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Quantification of selective constraint in the polyploid genomes of Arabidopsis thaliana and Brassica rapa


Yao Hua






2206A Student Center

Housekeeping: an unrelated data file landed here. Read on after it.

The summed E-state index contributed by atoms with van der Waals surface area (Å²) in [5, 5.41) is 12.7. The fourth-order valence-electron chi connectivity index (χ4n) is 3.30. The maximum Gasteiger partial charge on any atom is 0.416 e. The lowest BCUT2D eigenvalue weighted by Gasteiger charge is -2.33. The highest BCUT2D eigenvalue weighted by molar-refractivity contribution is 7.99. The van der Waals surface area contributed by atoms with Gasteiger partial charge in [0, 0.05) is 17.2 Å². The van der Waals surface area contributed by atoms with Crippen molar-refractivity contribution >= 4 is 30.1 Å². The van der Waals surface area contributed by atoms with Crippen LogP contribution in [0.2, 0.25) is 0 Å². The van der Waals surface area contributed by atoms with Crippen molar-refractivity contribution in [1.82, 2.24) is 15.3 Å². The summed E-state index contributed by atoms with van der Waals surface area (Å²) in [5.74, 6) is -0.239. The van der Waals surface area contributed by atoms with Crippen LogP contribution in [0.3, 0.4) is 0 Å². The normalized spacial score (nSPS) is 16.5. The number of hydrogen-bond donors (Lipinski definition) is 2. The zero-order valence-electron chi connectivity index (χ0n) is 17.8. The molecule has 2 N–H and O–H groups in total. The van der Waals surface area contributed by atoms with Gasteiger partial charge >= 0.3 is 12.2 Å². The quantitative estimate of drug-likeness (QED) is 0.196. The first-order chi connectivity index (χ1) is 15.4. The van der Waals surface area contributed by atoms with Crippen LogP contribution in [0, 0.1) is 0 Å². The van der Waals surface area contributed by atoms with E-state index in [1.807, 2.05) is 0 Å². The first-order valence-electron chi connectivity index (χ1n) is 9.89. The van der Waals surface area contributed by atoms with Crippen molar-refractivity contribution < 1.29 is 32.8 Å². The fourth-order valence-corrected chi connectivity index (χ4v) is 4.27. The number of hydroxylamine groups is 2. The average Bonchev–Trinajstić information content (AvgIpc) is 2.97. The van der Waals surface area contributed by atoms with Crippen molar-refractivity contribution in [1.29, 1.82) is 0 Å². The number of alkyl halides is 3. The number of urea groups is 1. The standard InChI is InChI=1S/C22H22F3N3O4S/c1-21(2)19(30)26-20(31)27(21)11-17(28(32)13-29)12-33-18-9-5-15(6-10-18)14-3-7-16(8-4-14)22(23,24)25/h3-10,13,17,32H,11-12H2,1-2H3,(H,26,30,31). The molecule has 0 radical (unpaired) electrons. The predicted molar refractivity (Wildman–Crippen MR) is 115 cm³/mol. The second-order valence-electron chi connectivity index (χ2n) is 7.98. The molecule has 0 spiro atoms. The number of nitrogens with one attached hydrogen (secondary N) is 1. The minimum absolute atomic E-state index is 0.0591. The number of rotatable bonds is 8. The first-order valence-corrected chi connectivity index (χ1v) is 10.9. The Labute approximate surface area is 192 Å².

Polyploidy is an important mechanism in plant evolution. We are interested in studying how selective pressures change after a lineage experiences whole genome duplication (WGD) or triplication (WGT). Alpha duplication is the most recent WGD event in Arabidopsis. Then a WGT event occurred in genus Brassica when they diverged from Arabidopsis thaliana. We examined selection at both the population and the species level, by calculating the ratio of non-synonymous to synonymous polymorphisms (pN/pS) and computing Ka/Ks between species. In both lineages of Arabidopsis and Brassica, pN/pS values are larger than Ka/Ks, in accord with the expectation that most populations include individuals possessing mildly deleterious mutations that will eventually be removed by purifying selection. Naïve models of evolution after gene duplication would suggest that duplicates should experience some period of relaxed purifying selection as a result of the genetic redundancy. However, we found that alpha duplicates are actually under stronger constraint compared to other genes. Similarly, triplicated Brassica rapa genes have smaller pN/pS and Ka/Ks when compared to single copy genes. This indicates that the special classes of genes surviving after polyploidy are still under relatively strong selective pressure. Next, we mapped pN/pS and Ka/Ks onto the Arabidopsis thaliana metabolic network and looked for correlations between selection and network statistics. We found pN/pS and Ka/Ks are more variable for nodes with lower degree, while nodes with higher degree are more likely to have smaller pN/pS and Ka/Ks. These results suggest that more “important” nodes in network are generally more constrained selectively.